Why it Will Be Hard to Prosecute Jack Daniel McCullough, Arrested for 1957 Murder of 7-Year-Old Girl

Investigators believe Jack Daniel McCullough, seen here in 1957, killed 7-year-old Maria Ridulph.
In 1965, seven years after Jack Daniel McCullough allegedly killed a young girl, murderers had a 10 percent chance of evading capture, according to the FBI.

Today, a killer has a 40 percent chance of escaping justice. More strangers commit murder now than in the past, experts say, making the cases more difficult to crack than those committed by perpetrators who knew their victim.

Last week, authorities arrested McCullough, a Seattle resident, in connection with the 1957 killing of Maria Ridulph, a 7-year-old Illinois girl. They say that McCullough, who changed his name from John Tessier, kidnapped and killed Ridulph. A young friend of the victim said a man named "Johnny" approached the girls and offered them piggyback rides. When the friend went to get some dolls, "Johnny" took Ridulph. Months later, mushroom foragers found her body in a wooded area.

But are "Johnny" and McCullough the same person?

Investigators think so, but they may have trouble proving it. They arrested McCullough after an old girlfriend found an unused train ticket from the day of the murder, supposedly ruling out his alibi that he was on a train to Chicago that day. But McCullough told the AP his stepfather gave him a ride to Chicago and the ticket is meaningless.

It's unclear if prosecutors have access to old physical evidence. Even if they do, it probably deteriorated over the years.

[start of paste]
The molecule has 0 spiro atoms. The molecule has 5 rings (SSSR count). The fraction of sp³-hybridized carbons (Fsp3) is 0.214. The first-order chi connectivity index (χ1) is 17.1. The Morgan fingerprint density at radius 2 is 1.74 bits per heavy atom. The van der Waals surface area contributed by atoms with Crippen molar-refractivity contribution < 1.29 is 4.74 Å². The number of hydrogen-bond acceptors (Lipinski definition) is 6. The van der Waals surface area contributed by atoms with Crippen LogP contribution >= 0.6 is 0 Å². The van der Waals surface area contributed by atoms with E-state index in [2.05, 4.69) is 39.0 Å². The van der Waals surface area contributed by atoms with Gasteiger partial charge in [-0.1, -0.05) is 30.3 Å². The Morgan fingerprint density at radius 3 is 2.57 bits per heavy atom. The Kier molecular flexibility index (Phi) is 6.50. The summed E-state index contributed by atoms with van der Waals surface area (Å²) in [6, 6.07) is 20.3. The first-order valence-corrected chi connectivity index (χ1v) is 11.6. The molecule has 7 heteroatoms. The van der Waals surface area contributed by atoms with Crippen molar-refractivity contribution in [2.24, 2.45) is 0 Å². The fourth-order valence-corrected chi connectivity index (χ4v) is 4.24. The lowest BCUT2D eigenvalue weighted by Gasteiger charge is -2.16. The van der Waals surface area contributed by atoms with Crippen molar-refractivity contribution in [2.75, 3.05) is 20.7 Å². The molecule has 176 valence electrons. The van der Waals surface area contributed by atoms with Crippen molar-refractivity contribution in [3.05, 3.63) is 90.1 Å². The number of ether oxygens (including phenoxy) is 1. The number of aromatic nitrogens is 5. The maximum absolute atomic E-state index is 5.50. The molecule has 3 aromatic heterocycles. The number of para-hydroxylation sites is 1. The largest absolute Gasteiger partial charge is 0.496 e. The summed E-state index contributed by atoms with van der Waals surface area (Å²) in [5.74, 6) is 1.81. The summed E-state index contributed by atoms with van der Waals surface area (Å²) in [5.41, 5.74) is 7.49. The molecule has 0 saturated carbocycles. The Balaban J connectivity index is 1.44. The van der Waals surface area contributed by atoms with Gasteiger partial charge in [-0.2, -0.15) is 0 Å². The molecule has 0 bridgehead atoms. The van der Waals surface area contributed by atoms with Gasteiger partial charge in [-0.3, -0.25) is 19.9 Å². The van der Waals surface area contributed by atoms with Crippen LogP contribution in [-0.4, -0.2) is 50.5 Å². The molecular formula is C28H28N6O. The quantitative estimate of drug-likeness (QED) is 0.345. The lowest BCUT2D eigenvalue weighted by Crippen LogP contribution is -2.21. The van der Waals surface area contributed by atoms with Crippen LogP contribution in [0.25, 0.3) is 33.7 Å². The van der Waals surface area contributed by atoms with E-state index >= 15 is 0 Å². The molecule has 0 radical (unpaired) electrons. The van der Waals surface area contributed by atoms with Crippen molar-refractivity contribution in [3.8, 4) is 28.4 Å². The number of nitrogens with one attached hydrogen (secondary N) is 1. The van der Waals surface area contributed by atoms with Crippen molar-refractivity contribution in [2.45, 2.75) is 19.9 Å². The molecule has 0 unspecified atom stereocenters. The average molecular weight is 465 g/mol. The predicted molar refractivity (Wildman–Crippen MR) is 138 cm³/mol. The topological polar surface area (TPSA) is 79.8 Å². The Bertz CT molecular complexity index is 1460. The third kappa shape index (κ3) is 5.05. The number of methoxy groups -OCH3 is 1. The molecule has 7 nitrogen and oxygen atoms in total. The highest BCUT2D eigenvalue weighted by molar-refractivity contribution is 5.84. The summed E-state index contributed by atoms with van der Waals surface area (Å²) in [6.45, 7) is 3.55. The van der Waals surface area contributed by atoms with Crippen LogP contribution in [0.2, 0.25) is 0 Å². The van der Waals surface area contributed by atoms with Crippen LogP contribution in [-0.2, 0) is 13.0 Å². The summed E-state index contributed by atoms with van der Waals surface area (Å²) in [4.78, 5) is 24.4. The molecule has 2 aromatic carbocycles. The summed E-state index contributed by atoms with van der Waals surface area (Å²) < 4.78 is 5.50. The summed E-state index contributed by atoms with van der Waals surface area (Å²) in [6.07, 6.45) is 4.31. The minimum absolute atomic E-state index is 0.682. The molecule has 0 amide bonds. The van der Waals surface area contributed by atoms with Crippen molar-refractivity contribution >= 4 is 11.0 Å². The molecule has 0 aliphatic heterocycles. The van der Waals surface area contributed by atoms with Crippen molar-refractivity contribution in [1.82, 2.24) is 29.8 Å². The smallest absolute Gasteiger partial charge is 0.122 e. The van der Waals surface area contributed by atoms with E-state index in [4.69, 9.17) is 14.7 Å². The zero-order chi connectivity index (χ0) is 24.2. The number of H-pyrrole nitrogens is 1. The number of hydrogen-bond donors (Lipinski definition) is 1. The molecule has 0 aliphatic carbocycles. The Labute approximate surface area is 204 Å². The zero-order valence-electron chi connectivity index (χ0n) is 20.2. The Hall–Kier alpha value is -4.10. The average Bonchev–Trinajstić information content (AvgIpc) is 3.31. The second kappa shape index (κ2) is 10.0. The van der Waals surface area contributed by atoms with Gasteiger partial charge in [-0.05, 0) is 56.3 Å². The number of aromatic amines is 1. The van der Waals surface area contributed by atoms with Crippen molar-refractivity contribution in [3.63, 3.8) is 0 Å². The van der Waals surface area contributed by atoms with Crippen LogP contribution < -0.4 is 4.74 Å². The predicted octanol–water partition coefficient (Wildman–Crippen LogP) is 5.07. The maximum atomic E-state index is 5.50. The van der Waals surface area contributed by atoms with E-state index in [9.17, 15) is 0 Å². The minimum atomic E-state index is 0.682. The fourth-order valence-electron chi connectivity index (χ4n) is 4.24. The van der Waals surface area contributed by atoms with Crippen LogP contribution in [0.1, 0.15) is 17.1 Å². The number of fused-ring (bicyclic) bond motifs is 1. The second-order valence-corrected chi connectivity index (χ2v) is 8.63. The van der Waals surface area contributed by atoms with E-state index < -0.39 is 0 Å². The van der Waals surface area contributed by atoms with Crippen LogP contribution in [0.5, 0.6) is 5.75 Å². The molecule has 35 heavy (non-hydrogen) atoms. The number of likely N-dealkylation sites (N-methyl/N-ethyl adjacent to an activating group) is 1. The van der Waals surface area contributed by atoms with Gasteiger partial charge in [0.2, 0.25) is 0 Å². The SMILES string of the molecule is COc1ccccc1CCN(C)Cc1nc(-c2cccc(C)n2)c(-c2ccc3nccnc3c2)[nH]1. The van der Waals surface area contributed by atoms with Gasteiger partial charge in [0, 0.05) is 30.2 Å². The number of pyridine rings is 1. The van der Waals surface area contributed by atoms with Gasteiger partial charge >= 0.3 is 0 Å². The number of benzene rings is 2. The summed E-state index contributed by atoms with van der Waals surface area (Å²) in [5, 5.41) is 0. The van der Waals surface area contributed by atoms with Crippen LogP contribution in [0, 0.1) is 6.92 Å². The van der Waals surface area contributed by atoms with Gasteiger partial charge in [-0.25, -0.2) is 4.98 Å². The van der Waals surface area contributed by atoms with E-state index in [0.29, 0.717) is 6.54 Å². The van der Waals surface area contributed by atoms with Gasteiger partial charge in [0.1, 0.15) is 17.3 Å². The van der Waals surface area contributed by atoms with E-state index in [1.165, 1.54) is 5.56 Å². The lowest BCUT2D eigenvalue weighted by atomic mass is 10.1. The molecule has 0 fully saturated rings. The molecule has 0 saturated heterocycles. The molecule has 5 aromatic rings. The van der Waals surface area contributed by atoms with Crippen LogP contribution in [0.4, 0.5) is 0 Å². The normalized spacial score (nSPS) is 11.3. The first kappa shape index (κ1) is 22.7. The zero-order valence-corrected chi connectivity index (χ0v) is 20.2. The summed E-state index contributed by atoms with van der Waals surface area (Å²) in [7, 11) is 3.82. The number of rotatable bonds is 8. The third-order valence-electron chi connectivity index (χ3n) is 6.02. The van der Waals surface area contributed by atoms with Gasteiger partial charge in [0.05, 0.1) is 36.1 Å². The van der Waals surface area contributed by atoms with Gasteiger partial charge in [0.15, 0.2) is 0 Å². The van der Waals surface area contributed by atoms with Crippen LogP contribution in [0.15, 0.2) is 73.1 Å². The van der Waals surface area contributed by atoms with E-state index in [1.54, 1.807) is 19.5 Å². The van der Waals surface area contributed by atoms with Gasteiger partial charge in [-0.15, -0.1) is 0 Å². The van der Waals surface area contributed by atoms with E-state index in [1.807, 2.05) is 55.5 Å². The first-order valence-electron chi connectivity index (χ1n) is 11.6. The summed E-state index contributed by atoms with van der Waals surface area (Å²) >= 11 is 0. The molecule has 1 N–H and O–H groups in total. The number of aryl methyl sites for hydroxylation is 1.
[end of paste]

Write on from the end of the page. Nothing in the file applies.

Mark Safarik, a former FBI profiler who now runs a consulting company in Virginia, said old, historical cases rarely go to trial because of the difficulty prosecutors have in proving their case so many years later. "You've got to have some kind of physical evidence as far as the prosecution is concerned that strongly ties the suspect to the scene," Safarik told Seattle Weekly. "Otherwise, I think it would be a problem to bring a case forward."

I know firsthand how frustrating it can be. In 2009, while working at a newspaper in North Carolina, a colleague and I spent four months looking into a 40-year-old cold-case murder.

We tracked down dozens of witnesses and used partial tips provided to us by law enforcement to fit together disparate pieces of the puzzle. In the end, we identified two men as likely culprits. One was dead. The other--who witnesses also said threw his pregnant girlfriend in front of a car, killing her, and burned down a house, killing another man--remains free. The reason? Decades later, authorities had no physical evidence. And when they brought the suspect in to take a lie-detector test, he walked out. With witnesses reluctant to testify and little else to go on, they faced an uphill battle.

It's part of the reason why, according the the FBI, there have been 200,000 unsolved murders since 1960. Unfortunately, because of faded memories and deteriorated or missing evidence, most of those murders will never be solved, and even fewer will be prosecuted.

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